• LTRO (Long-term refinancing operation): ECB programme of low-interest loans to European banks but not to European states, accepting loans from the portfolio of the banks as collateral.


  • Moneyval (Committee of Experts on the Evaluation of Anti-Money Laundering Measures and the Financing of Terrorism): institution within the Council of Europe and answerable directly to the Committee of Ministers, having the task of monitoring the status and implementation of anti-money laundering measures in Europe.


  • NAMA (National Asset Management Agency): institution created by the Government of Ireland, in late 2009, in response to the Irish financial crisis and the deflation of the Irish property bubble. It functions as a bad bank, acquiring property development loans from Irish banks in return for government bonds, primarily with a view to improving the availability of credit in the Irish economy.
  • NCB (National central bank): the institution that manages a nation's currency, money supply, and interest rates. The NCBs of Eurozone's member-states have ceded to the European Central Bank most rights for major central-bank operations.
  • NIIP (Net international investment position); also, sometimes, NIP : the difference between a country's external financial assets and its external financial liabilities. A country's IIP (international investment position) is the financial statement setting out the value and composition of that country's external financial assets & liabilities.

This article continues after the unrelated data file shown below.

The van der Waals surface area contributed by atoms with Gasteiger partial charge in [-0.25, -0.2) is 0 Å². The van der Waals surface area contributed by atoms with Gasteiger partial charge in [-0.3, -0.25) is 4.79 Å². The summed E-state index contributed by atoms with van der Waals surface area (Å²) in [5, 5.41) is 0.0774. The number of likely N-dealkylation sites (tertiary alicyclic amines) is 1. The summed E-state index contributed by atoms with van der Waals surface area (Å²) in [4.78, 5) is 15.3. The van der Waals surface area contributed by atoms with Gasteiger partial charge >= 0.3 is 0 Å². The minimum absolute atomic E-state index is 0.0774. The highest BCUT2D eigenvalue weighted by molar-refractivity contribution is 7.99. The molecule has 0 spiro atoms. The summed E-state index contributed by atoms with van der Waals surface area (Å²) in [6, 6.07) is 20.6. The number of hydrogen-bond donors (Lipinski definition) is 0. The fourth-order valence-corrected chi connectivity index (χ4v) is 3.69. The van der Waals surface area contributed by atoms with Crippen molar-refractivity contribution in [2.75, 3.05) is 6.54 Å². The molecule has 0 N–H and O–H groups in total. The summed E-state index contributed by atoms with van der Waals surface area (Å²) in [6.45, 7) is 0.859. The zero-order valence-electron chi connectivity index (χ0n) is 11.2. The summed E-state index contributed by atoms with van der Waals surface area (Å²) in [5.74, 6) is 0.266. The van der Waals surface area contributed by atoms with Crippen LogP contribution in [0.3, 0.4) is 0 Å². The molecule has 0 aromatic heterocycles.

• NPM (New public management): government policies that aim to modernise and render more effective the public sector. Part of IMF and ECB recommendations to Eurozone countries.
  • NTMA (National Treasury Management Agency): government agency, established in 1990, which manages the assets and liabilities of the Government of Ireland, borrows for the exchequer, and manages the national debt.


  • OMT (Outright Monetary Transactions): ECB's purchases ("outright transactions") in sovereign-bond secondary markets, under certain conditions, of bonds issued by Eurozone member-states. OMT replaces the bank's Securities Markets Programme (SMP).
  • OSI: See PSI.